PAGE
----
Doctors Without Borders, the gutsy and media-wise volunteer group that rushes medical and humanitarian succor to victims of war and disaster worldwide, on Friday was awarded the 1999 Nobel Peace Prize. Pioneer of a controversial approach to humanitarian activism, the organization often simply referred to as "the French doctors" insists on its right to act independently of governments and its moral duty to boldly speak out about the plight of the people it helps.
WORLD
August 14, 2002 | From Times Wire Reports
RUSSIA * Gunmen in southern Russia kidnapped a Dutch leader of Medecins Sans Frontieres (Doctors Without Borders) in the second abduction of an aid worker in the troubled North Caucasus region since July, officials said. Arjan Erkel, head of the medical aid group's mission in Dagestan, a Russian republic bordering Chechnya, was taken late Monday outside Makhachkala, the Dagestani capital, police said.
WORLD
July 28, 2004 | From Times Wire Reports
Nobel Prize-winning relief agency Doctors Without Borders announced that it would withdraw from Afghanistan because of the killing of five of its staff and the risk of further attacks. The group also said it was pulling out because it was unhappy with a government investigation of the June 2 deaths and with the "co-optation of humanitarian aid" by U.S.-led forces there "for military and political motives."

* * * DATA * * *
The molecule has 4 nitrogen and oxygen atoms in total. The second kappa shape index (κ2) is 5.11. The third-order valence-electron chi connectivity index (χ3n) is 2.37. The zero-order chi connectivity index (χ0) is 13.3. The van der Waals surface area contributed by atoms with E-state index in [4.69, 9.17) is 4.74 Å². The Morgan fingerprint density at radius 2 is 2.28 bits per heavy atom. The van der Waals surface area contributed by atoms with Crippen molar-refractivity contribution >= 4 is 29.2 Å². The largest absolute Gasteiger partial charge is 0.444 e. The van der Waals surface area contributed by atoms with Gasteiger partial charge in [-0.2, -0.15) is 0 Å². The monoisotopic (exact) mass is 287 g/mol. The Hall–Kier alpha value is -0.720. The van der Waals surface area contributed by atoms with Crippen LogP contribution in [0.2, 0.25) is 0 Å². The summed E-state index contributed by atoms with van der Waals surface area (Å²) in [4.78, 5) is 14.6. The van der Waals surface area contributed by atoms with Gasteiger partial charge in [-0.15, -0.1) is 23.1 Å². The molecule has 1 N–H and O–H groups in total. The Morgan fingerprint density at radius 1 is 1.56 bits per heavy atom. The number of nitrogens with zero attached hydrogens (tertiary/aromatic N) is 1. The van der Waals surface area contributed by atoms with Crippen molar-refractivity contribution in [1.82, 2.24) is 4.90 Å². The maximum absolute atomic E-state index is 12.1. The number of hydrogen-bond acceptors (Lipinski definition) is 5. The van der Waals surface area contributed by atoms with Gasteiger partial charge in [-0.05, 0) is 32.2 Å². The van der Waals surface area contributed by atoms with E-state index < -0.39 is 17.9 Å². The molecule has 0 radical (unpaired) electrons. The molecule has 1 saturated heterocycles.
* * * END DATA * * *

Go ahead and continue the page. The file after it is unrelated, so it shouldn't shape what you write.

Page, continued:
NEWS
February 9, 2001 | MAURA REYNOLDS, TIMES STAFF WRITER
The U.S. aid worker who spent nearly a month in captivity in Russia's separatist republic of Chechnya provided an account of his release Thursday that sharply contradicted the official Russian version. Kenneth Gluck, 39, who directed the Chechnya relief program of the Nobel Peace Prize-winning aid group Doctors Without Borders, declined to speculate as to who may have been behind his abduction.
NEWS
November 24, 1994 | Times Wire Services
The aid agency Doctors Without Borders evacuated its eight foreign staff members from a southern Somali port Wednesday after a British staff member was briefly kidnaped. The Briton, Tim Boucher, was freed after two hours, but he and other agency workers said they expected all expatriate aid workers to leave Kismayu by the end of the month. They told a news conference in Nairobi it is possible widespread fighting will erupt in Kismayu because of the withdrawal of 1,200 Indian U.N.
TRAVEL
August 21, 2005 | Susan Spano, Times Staff Writer